WASHINGTON, D.C. – The Senate Homeland Security and Governmental Affairs Committee unanimously approved the Whistleblower Protection Enhancement Act of 2009 (S. 372) yesterday. The bill amends the existing Whistleblower Protection Act (WPA) and strengthens the rights and protections of federal employees who come forward to disclose government waste, fraud, abuse, and mismanagement.
The legislation is sponsored by Senator Daniel K. Akaka (D-HI) and Ranking Member Susan M. Collins (R-ME) and cosponsored by Chairman Joe I. Lieberman (ID-CT), and Senator George V. Voinovich (R-OH), all members of the Committee. Additional cosponsors include Senators Chuck Grassley (R-IA), Carl Levin (D-MI), Patrick J. Leahy (D-VT), Edward M. Kennedy (D-MA), Thomas R. Carper (D-DE), Mark L. Pryor (D-AR), Barbara A. Mikulski (D-MD), Benjamin L. Cardin (D-MD), and Roland Burris (D-IL).
Senator Akaka said: “For too long federal employees have feared retaliation for coming forward to disclose government wrongdoing. This legislation ensures that federal whistleblowers are provided the protections they need to help us stop waste and abuse. I hope that the new modifications to the bill will ensure enactment this year.”
Senator Collins said: “Whistleblowers play a crucial role in Congress’s efforts to prevent waste, fraud, and abuse and to help ensure the effectiveness of government programs. They provide crucial information that Congress and our Committee need to conduct proper oversight of the federal government. Our legislation would increase whistleblower protections for federal employees and give them the peace of mind that, if they speak out, they will be protected.”
Chairman Lieberman said: “Protecting whistleblowers serves the national interest because whistleblowers often warn us of waste, fraud and abuse that Congress or the executive branch can address. This legislation will help assure that the whistleblowers of tomorrow, who can help identity illegality and inefficiencies in essential government programs, will not be silenced by threats of retaliation.”
Senator Voinovich said: “The federal government’s most critical asset is its people. This legislation clearly provides the protection federal employees deserve if they find themselves subject to retaliation following a credible disclosure of waste, fraud or abuse. Protecting the federal workforce is critical to the integrity of government programs and operations.”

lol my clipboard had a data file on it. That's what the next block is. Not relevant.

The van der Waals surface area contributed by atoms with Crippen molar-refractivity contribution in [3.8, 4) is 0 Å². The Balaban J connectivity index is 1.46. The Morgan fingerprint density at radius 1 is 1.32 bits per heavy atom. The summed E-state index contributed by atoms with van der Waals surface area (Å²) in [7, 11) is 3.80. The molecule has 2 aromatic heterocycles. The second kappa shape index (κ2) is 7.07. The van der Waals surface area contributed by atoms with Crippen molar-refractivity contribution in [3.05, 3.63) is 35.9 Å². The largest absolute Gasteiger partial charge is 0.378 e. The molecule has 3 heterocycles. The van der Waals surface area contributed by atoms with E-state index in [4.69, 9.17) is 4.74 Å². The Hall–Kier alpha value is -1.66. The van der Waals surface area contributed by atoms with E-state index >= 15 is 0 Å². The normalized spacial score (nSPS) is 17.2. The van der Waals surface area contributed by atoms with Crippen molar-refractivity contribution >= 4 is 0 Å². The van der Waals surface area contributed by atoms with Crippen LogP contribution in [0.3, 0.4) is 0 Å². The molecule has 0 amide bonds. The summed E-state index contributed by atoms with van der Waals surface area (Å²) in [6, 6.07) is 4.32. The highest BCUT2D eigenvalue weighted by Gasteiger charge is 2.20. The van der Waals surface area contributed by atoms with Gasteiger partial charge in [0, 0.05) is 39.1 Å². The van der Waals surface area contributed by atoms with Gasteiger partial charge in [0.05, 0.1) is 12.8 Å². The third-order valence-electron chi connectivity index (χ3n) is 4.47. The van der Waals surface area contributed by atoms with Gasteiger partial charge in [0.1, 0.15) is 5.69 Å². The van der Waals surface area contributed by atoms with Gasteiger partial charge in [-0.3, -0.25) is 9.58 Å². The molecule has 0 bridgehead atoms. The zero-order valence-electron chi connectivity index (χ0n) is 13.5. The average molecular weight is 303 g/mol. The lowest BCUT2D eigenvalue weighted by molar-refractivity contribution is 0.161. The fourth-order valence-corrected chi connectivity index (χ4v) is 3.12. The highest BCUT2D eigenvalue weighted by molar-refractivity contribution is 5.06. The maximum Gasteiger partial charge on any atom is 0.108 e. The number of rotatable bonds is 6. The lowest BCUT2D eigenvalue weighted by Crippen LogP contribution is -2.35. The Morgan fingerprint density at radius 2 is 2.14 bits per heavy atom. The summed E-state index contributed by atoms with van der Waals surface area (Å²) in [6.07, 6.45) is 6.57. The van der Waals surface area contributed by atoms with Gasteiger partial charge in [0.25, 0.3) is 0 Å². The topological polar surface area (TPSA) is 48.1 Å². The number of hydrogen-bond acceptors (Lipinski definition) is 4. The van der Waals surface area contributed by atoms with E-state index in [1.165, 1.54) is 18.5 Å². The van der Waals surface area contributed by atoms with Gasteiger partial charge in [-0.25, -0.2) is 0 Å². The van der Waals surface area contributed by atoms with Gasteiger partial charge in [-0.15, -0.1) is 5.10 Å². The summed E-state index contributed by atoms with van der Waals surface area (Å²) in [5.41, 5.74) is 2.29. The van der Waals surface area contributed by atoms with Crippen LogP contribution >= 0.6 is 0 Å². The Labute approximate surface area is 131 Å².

The bill as amended would:
- Clarify that federal employees are protected for any disclosure of waste, fraud, or abuse – including those made as part of an employee’s job duties, except disclosures of minor, inadvertent violations.
- Provide whistleblower protections for employees at the Transportation Security Administration
- Clarify that whistleblowers may disclose evidence of censorship of scientific or technical information under the same standards that apply to disclosures of other kinds of waste, fraud, and abuse.
- Provides all federal employees a process for making protected disclosures of classified information to Congress.
- For a period of 5 years, allows whistleblowers to bring their cases before a jury in district court provided that the case meets certain conditions, such as the Merit Systems Protection Board is unable to issue a final decision within 270 days or certifies that the case involves novel issues of law.
- Sets up a process for Intelligence Community employees to bring allegations of retaliation for whistleblowing, establishes the Intelligence Community Whistleblower Protection Board (ICWPB) to hear such cases, and makes judicial review available for ICWPB decisions.
- Sets up a process within the Executive Branch for the adjudication of whistleblower claims where the adverse personnel action is the denial or revocation of a security clearance or the denial of access to classified information.
- Creates a Whistleblower Ombudsman in every Inspector General office to advocate for federal whistleblowers.
- Suspends the Federal Circuit Court of Appeals sole jurisdiction over federal employee whistleblower cases for five years, which would ensure a fuller review of a whistleblower’s claim.